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I Don't Believe in Atheists - Comments

quasarsphere's Avatar Comment 1 by quasarsphere

"This individualism—the belief that we can exist as distinct beings from the tribe, or the crowd, and that we are called on as individuals to make moral decisions that at times defy the clamor of the tribe or the nation—is a gift of the Abrahamic faiths."

I'm no Bible scholar, but I'm fairly certain that's bollocks.

Thu, 24 May 2007 09:48:00 UTC | #41522

PrimeNumbers's Avatar Comment 2 by PrimeNumbers

You've got to call a spade a spade, and god is not this indescribable force or want for meaning - it is what it is and a universal creator who can know and can do everything and is worthy of worship, or at least that's what the definition says. You can't just play "the definition game" and define god away like that.

The problem probably isn't religion itself, but orginised religion for sure. Problem is not the odd individual believing the opposite of their senses and evidence, but of orginised groups who play definition games to try and hide the fact that it's utter bollocks from their own common sense.

Thu, 24 May 2007 10:07:00 UTC | #41524

Fedler's Avatar Comment 3 by Fedler

God is a human concept. God is the name we give to our belief that life has meaning, one that transcends the world's chaos, randomness and cruelty...God is that mysterious force—and you can give it many names as other religions...God is perhaps best understood as our ultimate concern...

So God is a human belief that is responsible for only good things, is a mysterious force and is our ultimate concern. So which is it?
In Exodus God says, by way of identification, "I am that I am."...

So this belief/force/concern can talk now?
God is better understood as verb rather than a noun. God is not an asserted existence but a process accomplishing itself.

Now he's a figure of speech and a process??? WTF!
And God is inescapable. It is the life force...

Which means what exactly?...

Typical doubletalk. The god of Harris is not MY god. What a horribly wishy washy god this god is alleged to be. Oh, wait, that means god can be anything you want it to be? Even - gee I don't know - MADE UP!!

I stopped reading after that bit. Sorry, couldn't tolerate it.

Thu, 24 May 2007 10:12:00 UTC | #41527

Stuart Paul Wood's Avatar Comment 4 by Stuart Paul Wood

"Faith is not in conflict with reason."

Oh yes it is.

"Faith does not conflict with scientific truth, unless faith claims to express a scientific truth."

It does and it does.

"Faith can neither be affirmed nor denied by scientific, historical or philosophical truth."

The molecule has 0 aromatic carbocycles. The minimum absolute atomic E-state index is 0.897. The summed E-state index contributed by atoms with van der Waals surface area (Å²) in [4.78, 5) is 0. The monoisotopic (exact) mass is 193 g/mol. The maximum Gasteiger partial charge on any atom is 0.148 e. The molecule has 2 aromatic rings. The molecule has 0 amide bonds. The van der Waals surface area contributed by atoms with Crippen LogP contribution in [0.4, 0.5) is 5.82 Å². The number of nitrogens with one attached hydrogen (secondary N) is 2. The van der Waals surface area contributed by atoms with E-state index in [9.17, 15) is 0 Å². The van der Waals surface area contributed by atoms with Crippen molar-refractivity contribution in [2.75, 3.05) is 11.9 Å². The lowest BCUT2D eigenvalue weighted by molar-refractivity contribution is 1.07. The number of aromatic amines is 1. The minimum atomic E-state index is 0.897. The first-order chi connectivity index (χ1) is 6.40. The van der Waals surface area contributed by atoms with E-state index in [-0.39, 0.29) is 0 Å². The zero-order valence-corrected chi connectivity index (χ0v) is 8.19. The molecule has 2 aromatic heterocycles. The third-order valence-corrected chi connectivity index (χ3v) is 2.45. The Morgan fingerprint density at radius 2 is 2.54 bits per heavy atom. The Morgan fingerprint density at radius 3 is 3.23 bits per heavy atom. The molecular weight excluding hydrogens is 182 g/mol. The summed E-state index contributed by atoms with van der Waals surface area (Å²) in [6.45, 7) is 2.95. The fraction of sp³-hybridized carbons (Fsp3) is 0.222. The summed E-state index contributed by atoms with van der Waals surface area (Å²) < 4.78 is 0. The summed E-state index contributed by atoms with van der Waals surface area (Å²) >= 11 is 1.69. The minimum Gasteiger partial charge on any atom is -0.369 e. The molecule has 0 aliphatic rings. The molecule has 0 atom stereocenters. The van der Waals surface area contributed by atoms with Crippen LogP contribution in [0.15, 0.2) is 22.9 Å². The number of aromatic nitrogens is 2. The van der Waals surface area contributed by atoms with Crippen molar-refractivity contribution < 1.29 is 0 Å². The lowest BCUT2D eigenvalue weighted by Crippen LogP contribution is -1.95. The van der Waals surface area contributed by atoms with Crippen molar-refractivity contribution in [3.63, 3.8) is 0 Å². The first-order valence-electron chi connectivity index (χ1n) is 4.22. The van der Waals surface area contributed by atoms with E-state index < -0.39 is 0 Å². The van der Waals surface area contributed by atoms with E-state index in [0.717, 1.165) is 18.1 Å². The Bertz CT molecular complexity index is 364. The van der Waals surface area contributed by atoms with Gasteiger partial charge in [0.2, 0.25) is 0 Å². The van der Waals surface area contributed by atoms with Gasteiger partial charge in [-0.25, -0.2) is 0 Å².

Yes it can.

"Sam confuses the irrational—which he sees as part of faith—with the non-rational."

A+ for stupidity. Distinction without a difference. Non-rational/irrational = devoid of rationality.


"There is a reality that is not a product of rational deduction. It is not accounted for by strict rational discourse. There is a spiritual dimension to human existence and the universe, but this is not irrational—it is non-rational."

Bullshit.

"Faith allows us to transcend what Flaubert said was our "mania for conclusions," a mania he described as "one of humanity's most useless and sterile drives.""

Science, and all it has given us, is useless and sterile. Let us pray.

Thu, 24 May 2007 10:13:00 UTC | #41529

bitbutter's Avatar Comment 5 by bitbutter

God is a human concept. God is the name we give to our belief that life has meaning, one that transcends the world's chaos, randomness and cruelty.

no, most people think he's a being.

God is perhaps best understood as our ultimate concern, that in which we should place our highest hopes, confidence and trust.

'perhaps best understood' yes, perhaps it would be best if god was understood by the majority as something as vague as our 'ultimate concern'. The problem, that i'm confident Harris will patiently explain for the umpteenth time, is that this isn't the god that the vast majority worship. If it was, there'd be no problem.

Thu, 24 May 2007 10:18:00 UTC | #41531

Cato's Avatar Comment 6 by Cato

Religious institutions often sanctify genocide, but this says more about us, about the nature of human institutions and the darkest human yearnings, than it does about religion. This is the greatest failing of Sam's book. He externalizes evil.


The greatest failing of religious people is that they externalize religion.

Thu, 24 May 2007 10:18:00 UTC | #41532

FreeThink25's Avatar Comment 7 by FreeThink25

"This is not faith in magic, not faith in church doctrine or church hierarchy, but faith in simple human kindness."

Does anyone really need faith to believe in kindness? Or just eyes and ears, and compassion.....

"It is by the seriousness of our commitments to compassion, indeed our ability to sacrifice for the other, especially for the outcast and the stranger, our commitment to justice—the very core of the message of the prophets and the teachings of Jesus—that we alone can measure the quality of faith. This is the meaning of true faith. As Matthew wrote. "By their fruits shall you know them." Professed faith—what we say we believe—is not faith. It is an expression of loyalty to a community, to our tribe. Faith is what we do. This is real faith."

No, my friend, this is "works"....no one need believe in anything in the face of doubt to be compassionate. We're not the only mammals that do it.